If you look back through various writings, these two terms, entrepreneur and small business owner, were once considered the same thing. Yet today business schools and economic/community developers often view them differently. More often the focus is on entrepreneurial development with fewer programs having “small business” in the title.
Yet one often wonders are they different and, if so, do they indeed provide different returns to a community?
Entrepreneurs, by definition, are viewed more as planners and innovators with a higher achievement motivation and a greater tolerance for risk. Small business owners, on the other hand, are viewed as focused more on life-style and oriented towards slower growth. So from that basic outline, one might argue that indeed entrepreneurship growth should be a goal for economic development.
Looking at what has been written about the topic does not clear up the picture. At one time everyone was considered a small business owner. Consider the U.S. Small Business Administration or look at census data. The number of entrepreneurs aren’t counted; instead it is the number of small businesses. There are many reasons for that with trying to distinguish the two just one of the issues. Yet recent writings show a definite growth in interest in entrepreneurship development.
Yet it usually isn’t just an either/or situation. For example, where each business is in its growth pattern must be considered. Few businesses begin with what we have come to view as the entrepreneurial model – rapid growth in terms of employees, revenue (but not always), and visibility. Instead, those measures happen somewhere after launch but often in the somewhat early stages. But not all businesses, actually most of them, will not ever hit that period. They may grow but often it is in a slower, steady pattern versus the explosive growth period.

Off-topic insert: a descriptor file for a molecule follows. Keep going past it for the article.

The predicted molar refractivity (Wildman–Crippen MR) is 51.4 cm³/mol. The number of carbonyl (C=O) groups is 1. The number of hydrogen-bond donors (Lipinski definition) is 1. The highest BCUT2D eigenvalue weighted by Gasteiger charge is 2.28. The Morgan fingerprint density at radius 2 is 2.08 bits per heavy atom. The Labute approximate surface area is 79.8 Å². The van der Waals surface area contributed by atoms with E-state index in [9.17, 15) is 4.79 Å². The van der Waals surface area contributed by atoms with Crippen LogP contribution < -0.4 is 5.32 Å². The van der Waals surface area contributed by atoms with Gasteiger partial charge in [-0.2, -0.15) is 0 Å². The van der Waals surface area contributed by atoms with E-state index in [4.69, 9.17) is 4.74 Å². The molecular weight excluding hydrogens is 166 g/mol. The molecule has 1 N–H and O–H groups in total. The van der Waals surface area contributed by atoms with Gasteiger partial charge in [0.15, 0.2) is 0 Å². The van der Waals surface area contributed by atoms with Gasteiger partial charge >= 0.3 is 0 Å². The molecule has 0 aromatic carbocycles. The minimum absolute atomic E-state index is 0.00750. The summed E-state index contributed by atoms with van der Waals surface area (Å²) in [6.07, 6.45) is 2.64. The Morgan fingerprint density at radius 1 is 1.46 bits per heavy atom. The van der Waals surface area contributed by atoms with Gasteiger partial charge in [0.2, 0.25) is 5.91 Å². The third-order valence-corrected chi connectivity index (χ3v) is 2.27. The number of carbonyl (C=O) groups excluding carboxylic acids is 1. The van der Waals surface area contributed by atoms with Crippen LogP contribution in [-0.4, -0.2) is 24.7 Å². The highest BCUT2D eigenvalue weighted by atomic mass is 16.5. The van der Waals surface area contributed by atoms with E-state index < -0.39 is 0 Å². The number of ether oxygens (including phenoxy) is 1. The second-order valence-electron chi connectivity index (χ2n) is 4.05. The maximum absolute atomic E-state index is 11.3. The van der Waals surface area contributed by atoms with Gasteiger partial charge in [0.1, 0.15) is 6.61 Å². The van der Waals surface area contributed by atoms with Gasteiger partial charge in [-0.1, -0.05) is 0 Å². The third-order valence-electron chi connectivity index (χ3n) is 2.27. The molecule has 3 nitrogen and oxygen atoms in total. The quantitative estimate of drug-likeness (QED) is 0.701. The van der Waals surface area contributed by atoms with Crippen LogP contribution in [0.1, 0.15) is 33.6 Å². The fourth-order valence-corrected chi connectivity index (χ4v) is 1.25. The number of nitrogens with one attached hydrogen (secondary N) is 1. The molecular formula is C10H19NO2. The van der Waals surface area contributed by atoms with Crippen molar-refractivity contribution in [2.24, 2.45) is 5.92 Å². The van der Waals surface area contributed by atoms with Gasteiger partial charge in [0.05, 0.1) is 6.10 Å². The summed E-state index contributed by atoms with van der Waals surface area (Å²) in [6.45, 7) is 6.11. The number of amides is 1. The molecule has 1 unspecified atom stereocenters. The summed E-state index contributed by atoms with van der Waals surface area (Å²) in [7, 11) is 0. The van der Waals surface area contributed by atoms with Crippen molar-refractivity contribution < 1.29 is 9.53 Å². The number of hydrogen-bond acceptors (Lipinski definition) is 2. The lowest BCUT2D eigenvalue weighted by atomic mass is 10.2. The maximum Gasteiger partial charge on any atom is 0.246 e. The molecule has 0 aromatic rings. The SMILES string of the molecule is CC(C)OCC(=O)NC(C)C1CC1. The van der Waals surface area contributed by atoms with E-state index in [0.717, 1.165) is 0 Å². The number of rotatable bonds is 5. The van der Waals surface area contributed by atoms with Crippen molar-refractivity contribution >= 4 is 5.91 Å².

But back to the question of what type of business development programs should a community looking towards the future have in place?
Based on some preliminary work a colleague and I have done, we might suggest a community needs to support both equally. Our work looked at the same businesses over a 10-year period.
Our work noted that it is possible to distinguish between the two groups. And, at the beginning, entrepreneurs had greater revenue and more employees. Yet, our study just happened to coincide with the beginning of the recent recession, at the end of ten years small business owners were substantially less affected than were those we labeled entrepreneurs. Revenue grew slightly and the number of people employed remained stable.
So what does this mean in terms of a community’s economic development activities?
My basic recommendation would be to leave no one out. I say that for two reasons. First as already noted, nothing can predict who the next rapid growth firm, or gazelle, will be. Second, small businesses provide stability to the economy meaning a smoother growth pattern overall.
There are lots of other reasons why supporting all business growth just makes sense for a community. The key though is that communities get programs in place and ensure the programs keep going.
Growing a business does not happen with only one infusion of information. Businesses happen with constant learning, mentorship, and community support.
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Glenn Muske is an independent expert on rural small business, working as GM Consulting – Your partner in achieving small business success. He provides consulting, and writes articles for county extension agents and newspapers across North Dakota. Previously, he was the Rural and Agribusiness Enterprise Development Specialist at the North Dakota State University Extension Service – Center for Community Vitality.